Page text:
A writer can refer to himself/herself in the first person singular ("I", "me"), the first person plural ("we", "us"), or using the third person, as Richard does now. Campbell explores the styles of self-reference by the ancient historians, Thucydides, Polybius, and Josephus, and compares them with Acts. He distinguishes two types of self-designation: narrator level and event level.
Narrative-level self-reference is when the author refers to himself in his capacity as author/narrator. Campbell gives examples from Thucydides' History of the Peloponnesian War: "Thucydides, an Athenian, wrote the history of the war..."; "the earliest sea battle of those we know". Campbell tells us that Polybius referred to himself frequently (using first person singular) at the narrator level. E.g. "I was persuaded to write"; "I do not think it seemly...". Examples from Josephus include, "as we said previously"; "I would not hesitate to say"; "we Jews".
Concerning Acts, Campbell writes,
Another difference between Acts and the four texts analyzed is how infrequently first person (singular or plural) appears at the narrator level. The narrator rarely intrudes in the story to offer commentary, which compels the narrative to stand on its own merits. Only two instances each of first person singular and plural narrator-level comments occur in Luke and Acts, and these are located in the prefaces (Luke 1:1-3 and Acts 1:1).My interpretation:
Luke's reluctance to intrude with narrator level self-reference should come as no surprise since his works, like the other gospels, are anonymous. Baum (Nov. Test. 50 (2008)) argues that the purpose of this anonymity was to give priority to the subject matter. Excessive self-reference would distract attention from the narrated events.
Event level self-reference is when the author refers to his own participation in the historical events. Campbell shows that the third person is generally preferred:
Large sections of War are devoted to Josephus's involvement in the conflict, and once again, as was the case in Thucydides and Polybius, event-level passages with Josephus as a character - indeed the main character and protagonist - are narrated in the third person. One brief example is the account of his appointment as commander of Galilee: "John, son of Ananias, was appointed commander of Gophna and Acrabetta, and Josephus, son of Matthias, of each of the two Galilees" (J.W. 2.568).Here is an example from Thucydides:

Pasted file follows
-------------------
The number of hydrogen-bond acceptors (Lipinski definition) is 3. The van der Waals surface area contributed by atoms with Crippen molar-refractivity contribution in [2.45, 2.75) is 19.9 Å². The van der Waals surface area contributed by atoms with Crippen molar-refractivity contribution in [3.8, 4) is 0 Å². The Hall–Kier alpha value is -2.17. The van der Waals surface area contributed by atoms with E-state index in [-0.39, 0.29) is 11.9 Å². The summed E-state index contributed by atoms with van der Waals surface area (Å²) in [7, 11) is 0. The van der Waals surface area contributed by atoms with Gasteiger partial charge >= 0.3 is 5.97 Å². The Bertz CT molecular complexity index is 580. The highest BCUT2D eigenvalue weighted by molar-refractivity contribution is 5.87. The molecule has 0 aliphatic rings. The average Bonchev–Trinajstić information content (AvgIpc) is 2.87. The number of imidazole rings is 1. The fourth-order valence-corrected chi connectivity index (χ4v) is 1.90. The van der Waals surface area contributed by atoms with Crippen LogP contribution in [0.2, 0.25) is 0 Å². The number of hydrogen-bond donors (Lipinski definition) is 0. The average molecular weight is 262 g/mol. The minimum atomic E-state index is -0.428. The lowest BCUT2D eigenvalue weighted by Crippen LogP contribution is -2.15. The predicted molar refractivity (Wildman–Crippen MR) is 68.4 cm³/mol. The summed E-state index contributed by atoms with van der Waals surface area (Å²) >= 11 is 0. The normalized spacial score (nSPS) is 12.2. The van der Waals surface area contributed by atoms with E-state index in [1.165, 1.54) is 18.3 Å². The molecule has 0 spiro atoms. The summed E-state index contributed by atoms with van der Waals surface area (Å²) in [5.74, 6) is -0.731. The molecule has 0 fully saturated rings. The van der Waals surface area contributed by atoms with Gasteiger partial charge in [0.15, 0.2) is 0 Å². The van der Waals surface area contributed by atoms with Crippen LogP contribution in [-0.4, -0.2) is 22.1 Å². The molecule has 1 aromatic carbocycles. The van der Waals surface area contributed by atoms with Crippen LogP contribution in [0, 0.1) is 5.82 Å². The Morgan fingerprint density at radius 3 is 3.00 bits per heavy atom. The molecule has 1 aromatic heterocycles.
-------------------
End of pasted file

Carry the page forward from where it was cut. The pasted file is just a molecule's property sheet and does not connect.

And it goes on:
4.104.4 The opponents of the betrayers .... sent to the other commander of the areas in Thrace, Thucydides, son of Olorus ....Campbell gives the following passage from Polybius, which has striking parallels with Acts.
36.11.1 When instructions arrived in the Peloponnese from Manilius for the Achaeans that they would do well to send Polybius the Megalopolitan with Haste to Lilybaeum, as there was need of him for affairs of state, the Achaeans resolved to send him in accordance with the petition of the consul. 36.11.2 We, thinking it our duty for many reasons to obey the Romans, putting aside all other matters, set sail when summer began. 36.11.3 Arriving in Corcyra and finding there a letter from the consuls that had been sent to the Corcyraeans in which they made quite clear that the Carthaginians had already handed over the hostages to them and were prepared in every way to obey them, 36.11.4 thinking that the war had been brought to end and there was no further any need of us, we sailed back again to the Peloponnese.
Since Luke refers to himself very sparingly at the narrator level we should expect him to do the same at the event level. Therefore he may well have been present for more of the events than he indicates. If Luke was present only for the 'we passages', as is commonly assumed, he mentioned his presence at every available opportunity, and this would not be consistent with his tendency to minimize self-reference. Indeed, I have argued before, here, that the author of Acts was present with Paul on his journey to Troas (Acts 16:1-9) before the "we passage" of Acts 16:10ff, and was again present in Achaia (Acts 20:3-4) before the "we passage" of Acts 20:6ff).